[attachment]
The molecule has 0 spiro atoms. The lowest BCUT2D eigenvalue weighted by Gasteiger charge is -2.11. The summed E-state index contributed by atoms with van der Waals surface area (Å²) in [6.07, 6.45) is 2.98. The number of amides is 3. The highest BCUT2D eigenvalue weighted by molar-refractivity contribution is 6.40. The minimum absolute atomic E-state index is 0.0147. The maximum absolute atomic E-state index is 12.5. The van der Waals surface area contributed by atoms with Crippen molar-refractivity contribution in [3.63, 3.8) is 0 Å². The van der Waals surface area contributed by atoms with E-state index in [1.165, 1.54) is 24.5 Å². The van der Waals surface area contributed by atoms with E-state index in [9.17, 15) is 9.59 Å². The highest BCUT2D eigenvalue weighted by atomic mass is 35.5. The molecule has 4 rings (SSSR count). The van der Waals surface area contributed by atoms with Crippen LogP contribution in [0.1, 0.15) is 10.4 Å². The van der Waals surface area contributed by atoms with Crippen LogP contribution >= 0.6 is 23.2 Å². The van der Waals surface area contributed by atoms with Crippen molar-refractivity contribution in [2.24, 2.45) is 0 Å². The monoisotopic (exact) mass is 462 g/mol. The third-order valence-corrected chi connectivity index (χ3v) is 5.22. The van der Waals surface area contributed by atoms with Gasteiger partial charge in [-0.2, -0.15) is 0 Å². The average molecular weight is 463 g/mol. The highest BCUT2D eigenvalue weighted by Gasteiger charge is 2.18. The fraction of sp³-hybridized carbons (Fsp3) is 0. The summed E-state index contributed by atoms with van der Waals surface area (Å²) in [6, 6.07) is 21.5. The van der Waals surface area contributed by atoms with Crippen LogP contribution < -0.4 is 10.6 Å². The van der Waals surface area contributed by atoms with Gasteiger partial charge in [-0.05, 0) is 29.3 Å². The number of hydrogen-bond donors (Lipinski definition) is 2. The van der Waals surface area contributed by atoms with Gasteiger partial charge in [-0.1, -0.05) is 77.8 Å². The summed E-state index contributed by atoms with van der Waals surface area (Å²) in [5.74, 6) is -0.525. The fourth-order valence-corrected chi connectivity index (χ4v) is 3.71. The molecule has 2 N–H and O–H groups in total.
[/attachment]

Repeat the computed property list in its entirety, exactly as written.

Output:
The molecule has 0 spiro atoms. The lowest BCUT2D eigenvalue weighted by Gasteiger charge is -2.11. The summed E-state index contributed by atoms with van der Waals surface area (Å²) in [6.07, 6.45) is 2.98. The number of amides is 3. The highest BCUT2D eigenvalue weighted by molar-refractivity contribution is 6.40. The minimum absolute atomic E-state index is 0.0147. The maximum absolute atomic E-state index is 12.5. The van der Waals surface area contributed by atoms with Crippen molar-refractivity contribution in [3.63, 3.8) is 0 Å². The van der Waals surface area contributed by atoms with E-state index in [1.165, 1.54) is 24.5 Å². The van der Waals surface area contributed by atoms with E-state index in [9.17, 15) is 9.59 Å². The highest BCUT2D eigenvalue weighted by atomic mass is 35.5. The molecule has 4 rings (SSSR count). The van der Waals surface area contributed by atoms with Crippen LogP contribution in [0.1, 0.15) is 10.4 Å². The van der Waals surface area contributed by atoms with Crippen LogP contribution >= 0.6 is 23.2 Å². The van der Waals surface area contributed by atoms with Crippen molar-refractivity contribution in [2.24, 2.45) is 0 Å². The monoisotopic (exact) mass is 462 g/mol. The third-order valence-corrected chi connectivity index (χ3v) is 5.22. The van der Waals surface area contributed by atoms with Gasteiger partial charge in [-0.2, -0.15) is 0 Å². The average molecular weight is 463 g/mol. The highest BCUT2D eigenvalue weighted by Gasteiger charge is 2.18. The fraction of sp³-hybridized carbons (Fsp3) is 0. The summed E-state index contributed by atoms with van der Waals surface area (Å²) in [6, 6.07) is 21.5. The van der Waals surface area contributed by atoms with Crippen LogP contribution < -0.4 is 10.6 Å². The van der Waals surface area contributed by atoms with Gasteiger partial charge in [-0.05, 0) is 29.3 Å². The number of hydrogen-bond donors (Lipinski definition) is 2. The van der Waals surface area contributed by atoms with Gasteiger partial charge in [-0.1, -0.05) is 77.8 Å². The summed E-state index contributed by atoms with van der Waals surface area (Å²) in [5.74, 6) is -0.525. The fourth-order valence-corrected chi connectivity index (χ4v) is 3.71. The molecule has 2 N–H and O–H groups in total.